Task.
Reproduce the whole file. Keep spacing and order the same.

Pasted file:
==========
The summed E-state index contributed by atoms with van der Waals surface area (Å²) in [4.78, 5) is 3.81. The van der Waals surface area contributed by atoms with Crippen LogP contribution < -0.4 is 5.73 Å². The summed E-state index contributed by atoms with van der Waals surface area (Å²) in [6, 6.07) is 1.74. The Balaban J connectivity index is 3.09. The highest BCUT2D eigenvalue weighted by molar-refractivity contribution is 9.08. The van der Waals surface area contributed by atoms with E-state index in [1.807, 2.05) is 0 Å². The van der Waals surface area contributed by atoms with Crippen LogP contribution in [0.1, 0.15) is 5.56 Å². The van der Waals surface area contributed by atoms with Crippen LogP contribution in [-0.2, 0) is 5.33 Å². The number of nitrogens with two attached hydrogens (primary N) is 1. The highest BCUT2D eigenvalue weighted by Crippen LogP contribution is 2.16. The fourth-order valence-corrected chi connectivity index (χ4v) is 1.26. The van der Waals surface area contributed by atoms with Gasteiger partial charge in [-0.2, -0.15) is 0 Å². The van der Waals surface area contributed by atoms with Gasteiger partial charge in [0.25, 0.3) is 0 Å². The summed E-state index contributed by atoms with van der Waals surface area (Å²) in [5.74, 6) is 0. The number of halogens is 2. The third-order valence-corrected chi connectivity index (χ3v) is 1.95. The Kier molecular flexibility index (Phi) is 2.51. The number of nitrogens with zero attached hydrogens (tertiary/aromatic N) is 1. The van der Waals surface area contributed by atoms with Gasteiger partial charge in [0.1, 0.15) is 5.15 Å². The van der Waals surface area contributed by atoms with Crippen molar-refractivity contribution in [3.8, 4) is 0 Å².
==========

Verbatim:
The summed E-state index contributed by atoms with van der Waals surface area (Å²) in [4.78, 5) is 3.81. The van der Waals surface area contributed by atoms with Crippen LogP contribution < -0.4 is 5.73 Å². The summed E-state index contributed by atoms with van der Waals surface area (Å²) in [6, 6.07) is 1.74. The Balaban J connectivity index is 3.09. The highest BCUT2D eigenvalue weighted by molar-refractivity contribution is 9.08. The van der Waals surface area contributed by atoms with E-state index in [1.807, 2.05) is 0 Å². The van der Waals surface area contributed by atoms with Crippen LogP contribution in [0.1, 0.15) is 5.56 Å². The van der Waals surface area contributed by atoms with Crippen LogP contribution in [-0.2, 0) is 5.33 Å². The number of nitrogens with two attached hydrogens (primary N) is 1. The highest BCUT2D eigenvalue weighted by Crippen LogP contribution is 2.16. The fourth-order valence-corrected chi connectivity index (χ4v) is 1.26. The van der Waals surface area contributed by atoms with Gasteiger partial charge in [-0.2, -0.15) is 0 Å². The van der Waals surface area contributed by atoms with Gasteiger partial charge in [0.25, 0.3) is 0 Å². The summed E-state index contributed by atoms with van der Waals surface area (Å²) in [5.74, 6) is 0. The number of halogens is 2. The third-order valence-corrected chi connectivity index (χ3v) is 1.95. The Kier molecular flexibility index (Phi) is 2.51. The number of nitrogens with zero attached hydrogens (tertiary/aromatic N) is 1. The van der Waals surface area contributed by atoms with Gasteiger partial charge in [0.1, 0.15) is 5.15 Å². The van der Waals surface area contributed by atoms with Crippen molar-refractivity contribution in [3.8, 4) is 0 Å².